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Why Fatigue Testing?

November 25th, 2009 by Rob Vandermark
Seven's fatigue testing machine

Seven's fatigue testing machine

What’s the deal with all this talk about fatigue testing?  Why has Seven Cycles brought this topic up a few times already in the Collaborative journal?  Who cares?

I’ll provide a few quick reasons why testing for Seven is so important:

  • Barely any bike companies or suppliers do fatigue testing
  • Proof?  Try a Google search
  • It takes a lot of time and tenacity
  • Everything is subordinate to safety

First Up:  Barely Any Bike Companies Do Fatigue Testing

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Brazing Clinic

November 24th, 2009 by Rob Vandermark
Brazing the first lug at the clinic

Brazing the first lug at the clinic

This evening we had our brazing clinic at Seven Cycles.  I have video that I’m trying to get posted but it’s being a drag.  So, just a couple photos for now.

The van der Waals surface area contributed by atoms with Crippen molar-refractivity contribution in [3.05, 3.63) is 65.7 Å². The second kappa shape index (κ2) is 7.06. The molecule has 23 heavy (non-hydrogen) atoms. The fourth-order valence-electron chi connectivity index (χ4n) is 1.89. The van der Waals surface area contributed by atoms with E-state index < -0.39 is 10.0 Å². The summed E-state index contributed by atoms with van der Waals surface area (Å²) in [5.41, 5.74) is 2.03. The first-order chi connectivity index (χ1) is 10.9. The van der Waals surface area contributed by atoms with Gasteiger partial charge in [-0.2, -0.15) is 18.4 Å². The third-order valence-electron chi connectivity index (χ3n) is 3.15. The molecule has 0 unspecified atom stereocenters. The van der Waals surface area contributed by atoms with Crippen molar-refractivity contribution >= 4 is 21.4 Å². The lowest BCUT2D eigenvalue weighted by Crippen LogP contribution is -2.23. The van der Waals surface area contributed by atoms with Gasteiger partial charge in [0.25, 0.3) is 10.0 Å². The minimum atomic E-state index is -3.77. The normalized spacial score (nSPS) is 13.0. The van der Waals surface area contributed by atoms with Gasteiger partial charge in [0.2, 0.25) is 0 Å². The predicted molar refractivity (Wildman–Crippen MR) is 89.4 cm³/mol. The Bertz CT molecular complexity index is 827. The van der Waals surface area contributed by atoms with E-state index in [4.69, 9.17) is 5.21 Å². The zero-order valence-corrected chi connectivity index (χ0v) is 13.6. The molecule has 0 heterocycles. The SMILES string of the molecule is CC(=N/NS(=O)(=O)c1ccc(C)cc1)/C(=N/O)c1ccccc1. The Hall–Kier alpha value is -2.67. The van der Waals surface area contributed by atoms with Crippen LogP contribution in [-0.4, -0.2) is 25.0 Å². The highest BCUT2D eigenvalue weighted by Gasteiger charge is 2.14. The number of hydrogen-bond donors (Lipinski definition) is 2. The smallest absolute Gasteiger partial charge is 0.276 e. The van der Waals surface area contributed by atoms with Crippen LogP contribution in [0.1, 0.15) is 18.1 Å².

During the meeting we reviewed some of the elements on which we’re focusing—see the previous post—and then we watched Yoshi Nishikawa braze a frame joint.  Yoshi’s done a lot of lugged steel brazing over the years so he was a good person to watch.  And Tim Delaney was the commentator—with 30 years of brazing under his belt—so he was perfect for explaining what was going on.  There was a lot going on during brazing so it was impossible to cover all the bases in one clinic.

Throughout the Collaborative it’s been fun to have this large group of people with very different backgrounds.  A great example of this diversity was in the brazing clinic.  We had lots of questions, ranging from, “Why would we use one brazing alloy over another alloy?” to, “What’s flux?” We’ll try to answer those questions at some point.

Explaining how the process works is possible in a few short words.  At a very high level, here are the steps:

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Elements of a Lugged Frame Joint

November 23rd, 2009 by Rob Vandermark

A brazing station

A brazing station

Just as we deconstructed a typical lugged steel frame last week, we’ve started deconstructing each element of a lugged joint. The primary aspects on which we’re studying include:

  • The Lug: including type, shape, material, finish, tolerances, etc.
  • The Tube: material alloy, surface finish, diameter, wall, etc.